Never cover a wound with court plaster. It prevents the free escape of suppuration, inflames the part, and makes the place difficult to cleanse thereafter. Collodion should be used only to cover small, clean abrasions of the skin, protecting the raw surface.
The only legitimate uses for adhesive plaster are to hold a compress in place where bandaging is difficult, and, in case of a cut, to keep the edges closed without sewing the skin. In the latter case, after placing a narrow compress over the cut, the wound may be drawn together by crossing it with narrow but long strips of plaster, leaving spaces between. A better way, by which I have nicely healed some rather bad gashes, is as follows:
Lay a broad strip of adhesive plaster on each side of the cut, half an inch apart, and extending beyond the wound at each end. Stick these strips firmly in place, except about a quarter of an inch of the inner margins, which are left loose for the present. With needle and thread lace the strips (deep stitches, so they'll not pull out) so as to draw the edges of the wound together, and then stick the inner margins down, not covering the wound.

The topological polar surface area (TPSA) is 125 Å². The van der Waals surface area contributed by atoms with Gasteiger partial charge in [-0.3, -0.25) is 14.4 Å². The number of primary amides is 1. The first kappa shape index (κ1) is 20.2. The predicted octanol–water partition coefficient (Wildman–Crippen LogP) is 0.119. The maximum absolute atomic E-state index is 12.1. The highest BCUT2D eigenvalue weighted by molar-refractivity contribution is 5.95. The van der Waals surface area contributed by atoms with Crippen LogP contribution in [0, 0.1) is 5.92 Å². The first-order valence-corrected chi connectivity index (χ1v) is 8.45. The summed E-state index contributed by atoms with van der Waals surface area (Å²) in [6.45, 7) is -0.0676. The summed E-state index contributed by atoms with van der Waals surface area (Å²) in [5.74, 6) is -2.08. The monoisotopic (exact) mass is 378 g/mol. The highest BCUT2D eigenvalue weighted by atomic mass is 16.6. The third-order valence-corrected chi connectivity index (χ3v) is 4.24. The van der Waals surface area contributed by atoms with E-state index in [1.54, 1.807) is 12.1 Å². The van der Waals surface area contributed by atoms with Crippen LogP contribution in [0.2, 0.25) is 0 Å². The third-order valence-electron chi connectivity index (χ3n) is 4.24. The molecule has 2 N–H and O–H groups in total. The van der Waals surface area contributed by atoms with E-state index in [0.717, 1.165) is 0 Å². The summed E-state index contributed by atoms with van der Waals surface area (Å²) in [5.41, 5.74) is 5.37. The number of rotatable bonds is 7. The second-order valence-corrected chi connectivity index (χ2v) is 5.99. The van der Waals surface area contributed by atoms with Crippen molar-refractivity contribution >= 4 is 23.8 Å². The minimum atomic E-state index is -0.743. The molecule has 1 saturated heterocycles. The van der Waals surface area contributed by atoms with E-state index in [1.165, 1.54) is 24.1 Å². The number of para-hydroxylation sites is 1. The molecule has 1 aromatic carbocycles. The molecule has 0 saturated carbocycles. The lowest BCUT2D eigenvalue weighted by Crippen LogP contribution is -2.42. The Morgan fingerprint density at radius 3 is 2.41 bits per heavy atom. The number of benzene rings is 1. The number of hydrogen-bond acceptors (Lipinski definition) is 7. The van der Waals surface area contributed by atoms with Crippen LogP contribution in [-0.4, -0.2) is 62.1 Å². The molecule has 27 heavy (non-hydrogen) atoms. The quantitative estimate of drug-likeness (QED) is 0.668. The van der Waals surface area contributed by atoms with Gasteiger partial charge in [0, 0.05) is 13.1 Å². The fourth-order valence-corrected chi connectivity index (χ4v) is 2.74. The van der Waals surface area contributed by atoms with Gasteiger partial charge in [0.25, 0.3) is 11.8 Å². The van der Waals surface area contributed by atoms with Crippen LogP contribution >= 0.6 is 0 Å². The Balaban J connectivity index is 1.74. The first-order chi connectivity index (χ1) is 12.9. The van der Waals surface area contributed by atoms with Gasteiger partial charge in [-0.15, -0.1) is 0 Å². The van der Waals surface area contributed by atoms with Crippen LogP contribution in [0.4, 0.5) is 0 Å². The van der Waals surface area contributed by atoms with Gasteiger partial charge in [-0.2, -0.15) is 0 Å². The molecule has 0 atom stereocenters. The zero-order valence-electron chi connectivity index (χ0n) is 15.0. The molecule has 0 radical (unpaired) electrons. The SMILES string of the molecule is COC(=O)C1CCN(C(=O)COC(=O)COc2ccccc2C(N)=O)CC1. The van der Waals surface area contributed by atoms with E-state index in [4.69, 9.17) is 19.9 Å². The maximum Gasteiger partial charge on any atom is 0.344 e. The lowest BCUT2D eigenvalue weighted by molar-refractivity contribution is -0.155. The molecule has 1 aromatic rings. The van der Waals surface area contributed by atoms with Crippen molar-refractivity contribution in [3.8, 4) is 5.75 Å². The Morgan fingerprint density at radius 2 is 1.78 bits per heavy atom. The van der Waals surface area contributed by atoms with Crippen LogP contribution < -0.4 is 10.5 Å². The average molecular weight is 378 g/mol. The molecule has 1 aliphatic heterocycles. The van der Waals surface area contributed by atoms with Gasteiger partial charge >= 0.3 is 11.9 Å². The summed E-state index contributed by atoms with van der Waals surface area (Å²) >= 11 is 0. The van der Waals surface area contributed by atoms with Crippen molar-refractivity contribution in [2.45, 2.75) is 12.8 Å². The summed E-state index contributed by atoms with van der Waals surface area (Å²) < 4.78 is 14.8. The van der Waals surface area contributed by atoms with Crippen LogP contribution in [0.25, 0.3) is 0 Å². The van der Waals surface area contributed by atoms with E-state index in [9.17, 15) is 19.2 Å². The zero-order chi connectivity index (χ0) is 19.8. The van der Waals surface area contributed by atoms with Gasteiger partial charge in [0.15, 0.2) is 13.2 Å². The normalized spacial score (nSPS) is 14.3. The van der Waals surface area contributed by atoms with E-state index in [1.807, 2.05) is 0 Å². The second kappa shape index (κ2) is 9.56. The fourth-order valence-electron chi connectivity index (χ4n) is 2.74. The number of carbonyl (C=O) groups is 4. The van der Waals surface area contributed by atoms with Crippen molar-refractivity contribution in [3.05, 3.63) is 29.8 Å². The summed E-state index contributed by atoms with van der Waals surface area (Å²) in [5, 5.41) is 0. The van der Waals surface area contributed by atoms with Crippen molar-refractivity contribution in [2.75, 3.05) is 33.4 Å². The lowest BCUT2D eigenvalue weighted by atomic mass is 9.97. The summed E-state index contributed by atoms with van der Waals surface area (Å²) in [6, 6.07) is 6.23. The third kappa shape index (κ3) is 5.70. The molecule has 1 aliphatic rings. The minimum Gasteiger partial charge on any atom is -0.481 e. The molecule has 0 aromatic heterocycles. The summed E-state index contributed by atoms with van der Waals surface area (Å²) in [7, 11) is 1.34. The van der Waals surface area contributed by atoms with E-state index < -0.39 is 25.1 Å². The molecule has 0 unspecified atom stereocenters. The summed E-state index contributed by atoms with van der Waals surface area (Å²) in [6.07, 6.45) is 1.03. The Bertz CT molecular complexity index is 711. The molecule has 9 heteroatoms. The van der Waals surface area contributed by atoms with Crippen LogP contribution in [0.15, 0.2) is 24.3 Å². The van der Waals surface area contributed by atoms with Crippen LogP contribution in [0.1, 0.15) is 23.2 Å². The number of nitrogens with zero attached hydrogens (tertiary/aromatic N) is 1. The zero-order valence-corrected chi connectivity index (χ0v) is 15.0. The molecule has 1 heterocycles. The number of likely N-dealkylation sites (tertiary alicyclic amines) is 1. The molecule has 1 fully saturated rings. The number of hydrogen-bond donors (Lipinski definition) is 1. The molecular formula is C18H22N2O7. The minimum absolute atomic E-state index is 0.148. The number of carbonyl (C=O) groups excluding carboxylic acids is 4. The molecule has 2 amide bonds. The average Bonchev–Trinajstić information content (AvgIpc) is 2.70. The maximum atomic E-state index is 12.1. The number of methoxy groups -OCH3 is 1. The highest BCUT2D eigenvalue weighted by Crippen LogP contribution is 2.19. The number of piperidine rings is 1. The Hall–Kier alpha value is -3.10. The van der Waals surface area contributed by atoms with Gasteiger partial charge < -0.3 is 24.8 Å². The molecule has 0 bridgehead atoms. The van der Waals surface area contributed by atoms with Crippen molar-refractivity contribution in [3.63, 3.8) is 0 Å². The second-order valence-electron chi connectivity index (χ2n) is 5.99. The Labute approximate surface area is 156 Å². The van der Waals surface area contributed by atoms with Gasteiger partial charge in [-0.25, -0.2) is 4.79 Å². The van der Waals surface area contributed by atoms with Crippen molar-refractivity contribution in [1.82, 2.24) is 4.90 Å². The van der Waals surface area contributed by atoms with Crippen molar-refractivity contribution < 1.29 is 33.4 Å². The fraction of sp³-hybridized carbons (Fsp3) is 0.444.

Sewing a wound should be avoided by inexperienced persons, unless it really is necessary, as in the case of a foot partly severed by an axe-cut. I'} an ordinary needle and thread must be used (by nc means an easy job) sterilize them by soaking in a boiling solution of salt and water. (It is here assumed that no better antiseptic agents are available. Sugar and water, or vinegar will do in a pinch.) Do not sew continuously over and over, but make a deep stitch and snip oft the thread, leaving enough at each end to tie with by and by. Repeat this at proper intervals, until enough stitches have been taken; then, go back and tie them, one after another, with surgeon's knot (Fig. 193). Such sewing is easy to remove when the proper time comes, say within about six days.